The work of the RAF Bomber Command in the Second World War has come under fire from a whole generation of historians since the 1960s. They claim that the RAF offensive against Germany was immoral, because so many civilians were killed. And wasteful, because so many of the attacks were not aimed at specific military targets. In this new book Denis Richards describes the Command's difficulties and failures, but redresses the balance by making clear the magnitude of the Bomber Command's achievement.
The narrative moves forward on a broad front. The operations and their results are seen against the wider background of the policies and personalities involved, the overall organization, the intelligence sources, and the technical developments. The story proceeds from the leaflet raids in the early months of the war and the attacks on the German fleet in 1939, through the disasters of the occupation of Norway and the fall of France, to the Command's role in the triumph of the Battle of Britain. Then comes the gradual adoption of "area bombing" leading to the "Thousand" raids of 1942 and the great "Battles" of 1943 - the crushing blows against German oil and transportation and the German fleet.
Stressing the great contribution made by Dominion and Allied air crews and the essential interdependence of the British and American air operations, and drawing on his correspondence with some 200 surviving aircrew and groundcrew, Richards offers fresh insights into the human element in the long and bloody business of bombing Britain's enemies. His account of the Bomber Command's achievement provides a revised interpretation of the battle fought virtually every night for almost five and a half years. The total casualty-roll, including the wounded, amounted to more than one in the two men who flew with the Bomber Command: truly it was "The Hardest Victory."
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Denis Richards became Principal of Morely College and subsequently Longman Fellow in the University of Sussex.From Publishers Weekly:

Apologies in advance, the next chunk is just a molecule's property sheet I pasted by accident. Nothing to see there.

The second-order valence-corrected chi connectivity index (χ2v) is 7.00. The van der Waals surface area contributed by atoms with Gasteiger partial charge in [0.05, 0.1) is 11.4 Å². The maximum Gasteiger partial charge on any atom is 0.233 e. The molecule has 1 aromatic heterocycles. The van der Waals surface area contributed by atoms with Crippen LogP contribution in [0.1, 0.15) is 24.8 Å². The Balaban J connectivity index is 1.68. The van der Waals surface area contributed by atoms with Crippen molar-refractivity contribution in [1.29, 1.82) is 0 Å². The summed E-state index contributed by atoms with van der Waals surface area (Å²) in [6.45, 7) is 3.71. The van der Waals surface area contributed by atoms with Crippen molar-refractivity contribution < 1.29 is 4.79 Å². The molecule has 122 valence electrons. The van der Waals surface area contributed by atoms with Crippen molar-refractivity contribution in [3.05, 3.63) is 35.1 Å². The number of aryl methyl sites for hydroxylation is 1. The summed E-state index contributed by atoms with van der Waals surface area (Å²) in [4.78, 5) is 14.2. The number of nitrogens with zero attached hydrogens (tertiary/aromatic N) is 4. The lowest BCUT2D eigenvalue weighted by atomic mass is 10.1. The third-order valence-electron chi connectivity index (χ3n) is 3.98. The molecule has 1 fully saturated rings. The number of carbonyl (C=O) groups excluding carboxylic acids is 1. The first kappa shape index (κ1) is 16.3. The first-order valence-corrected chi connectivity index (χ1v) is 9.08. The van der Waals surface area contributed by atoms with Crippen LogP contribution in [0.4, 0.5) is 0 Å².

Richards (coauthor of The Battle of Britain) here writes of how British Bomber Command developed a force of immense power and effectiveness during WWII. Adhering to a general policy of night bombing, Royal Air Force bombers had little success in hitting precise targets such as individual factories. But from mid-1941 on, as Richards shows, they concentrated on industrial areas, which in effect meant major towns, resulting in heavy civilian casualties. He describes how Bomber Command made its first serious impact on the German homeland with the raid on Lubeck (March 28-29, 1942), followed by the awesome thousand-bomber raids and the systematic devastation of Berlin. In 1943, the U.S. Air Force joined the air assault on Germany, providing long-range fighter escorts that enabled British bombers to operate over Germany by day. Richards challenges those who believe the American tactic of precise bombing as opposed to area bombing was morally superior by documenting that the results were similar. Further, he clears up a long-standing misconception about Bomber Command's chief, Air Marshall Arthur Harris, proving that Harris neither initiated nor was responsible for maintaining the area bombing policy. Photos.
Copyright 1995 Reed Business Information, Inc.
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Book Description Norton, NY, 1995. Hardcover. Book Condition: New. Dust Jacket Condition: New. 1st Edition. This is a New and Unread copy of the first edition (1st printing). Book. Bookseller Inventory # 035717
Book Description W W Norton & Co Inc, 1995. Hardcover. Book Condition: New. book. Bookseller Inventory # M0393037630
Book Description Norton, NY, 1994. Hardcover. Book Condition: New. Dust Jacket Condition: New. 1st Edition. This is a New and Unread copy of the first edition (1st printing). Bookseller Inventory # 043354
Book Description W W Norton & Co Inc, 1995. Hardcover. Book Condition: New. Bookseller Inventory # DADAX0393037630
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Book Description W W Norton & Co Inc. Hardcover. Book Condition: New. 0393037630 New Condition. Bookseller Inventory # NEW7.1931455